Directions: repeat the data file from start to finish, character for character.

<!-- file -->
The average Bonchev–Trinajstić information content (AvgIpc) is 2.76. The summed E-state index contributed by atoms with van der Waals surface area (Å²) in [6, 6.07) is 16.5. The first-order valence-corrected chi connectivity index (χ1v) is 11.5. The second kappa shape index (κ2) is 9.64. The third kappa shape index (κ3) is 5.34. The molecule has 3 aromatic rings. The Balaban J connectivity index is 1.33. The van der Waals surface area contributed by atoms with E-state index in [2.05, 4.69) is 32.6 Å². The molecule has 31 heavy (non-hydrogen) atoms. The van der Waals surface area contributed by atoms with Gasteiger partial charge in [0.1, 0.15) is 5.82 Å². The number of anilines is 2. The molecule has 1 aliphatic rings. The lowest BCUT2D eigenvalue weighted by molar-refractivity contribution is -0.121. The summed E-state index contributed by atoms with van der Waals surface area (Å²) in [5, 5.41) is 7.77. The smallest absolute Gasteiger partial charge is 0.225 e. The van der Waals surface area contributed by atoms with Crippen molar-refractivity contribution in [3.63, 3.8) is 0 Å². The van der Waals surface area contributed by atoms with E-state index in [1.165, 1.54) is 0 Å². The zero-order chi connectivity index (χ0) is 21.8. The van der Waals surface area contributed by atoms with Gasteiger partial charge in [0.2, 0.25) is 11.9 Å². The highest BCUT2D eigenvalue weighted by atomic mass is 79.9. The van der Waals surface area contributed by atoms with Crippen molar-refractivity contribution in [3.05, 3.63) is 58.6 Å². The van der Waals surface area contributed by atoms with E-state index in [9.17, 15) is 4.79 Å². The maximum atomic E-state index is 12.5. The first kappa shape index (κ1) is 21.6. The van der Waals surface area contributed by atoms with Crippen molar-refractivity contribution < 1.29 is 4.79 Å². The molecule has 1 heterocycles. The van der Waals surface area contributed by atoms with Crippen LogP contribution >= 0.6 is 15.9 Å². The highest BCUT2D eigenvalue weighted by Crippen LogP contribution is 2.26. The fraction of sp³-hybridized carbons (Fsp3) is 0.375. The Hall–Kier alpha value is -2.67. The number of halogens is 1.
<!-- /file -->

The average Bonchev–Trinajstić information content (AvgIpc) is 2.76. The summed E-state index contributed by atoms with van der Waals surface area (Å²) in [6, 6.07) is 16.5. The first-order valence-corrected chi connectivity index (χ1v) is 11.5. The second kappa shape index (κ2) is 9.64. The third kappa shape index (κ3) is 5.34. The molecule has 3 aromatic rings. The Balaban J connectivity index is 1.33. The van der Waals surface area contributed by atoms with E-state index in [2.05, 4.69) is 32.6 Å². The molecule has 31 heavy (non-hydrogen) atoms. The van der Waals surface area contributed by atoms with Gasteiger partial charge in [0.1, 0.15) is 5.82 Å². The number of anilines is 2. The molecule has 1 aliphatic rings. The lowest BCUT2D eigenvalue weighted by molar-refractivity contribution is -0.121. The summed E-state index contributed by atoms with van der Waals surface area (Å²) in [5, 5.41) is 7.77. The smallest absolute Gasteiger partial charge is 0.225 e. The van der Waals surface area contributed by atoms with Crippen molar-refractivity contribution in [3.63, 3.8) is 0 Å². The van der Waals surface area contributed by atoms with E-state index in [1.165, 1.54) is 0 Å². The zero-order chi connectivity index (χ0) is 21.8. The van der Waals surface area contributed by atoms with Gasteiger partial charge in [0.2, 0.25) is 11.9 Å². The highest BCUT2D eigenvalue weighted by atomic mass is 79.9. The van der Waals surface area contributed by atoms with Crippen molar-refractivity contribution in [3.05, 3.63) is 58.6 Å². The van der Waals surface area contributed by atoms with E-state index in [9.17, 15) is 4.79 Å². The maximum atomic E-state index is 12.5. The first kappa shape index (κ1) is 21.6. The van der Waals surface area contributed by atoms with Crippen molar-refractivity contribution < 1.29 is 4.79 Å². The molecule has 1 heterocycles. The van der Waals surface area contributed by atoms with Crippen LogP contribution >= 0.6 is 15.9 Å². The highest BCUT2D eigenvalue weighted by Crippen LogP contribution is 2.26. The fraction of sp³-hybridized carbons (Fsp3) is 0.375. The Hall–Kier alpha value is -2.67. The number of halogens is 1.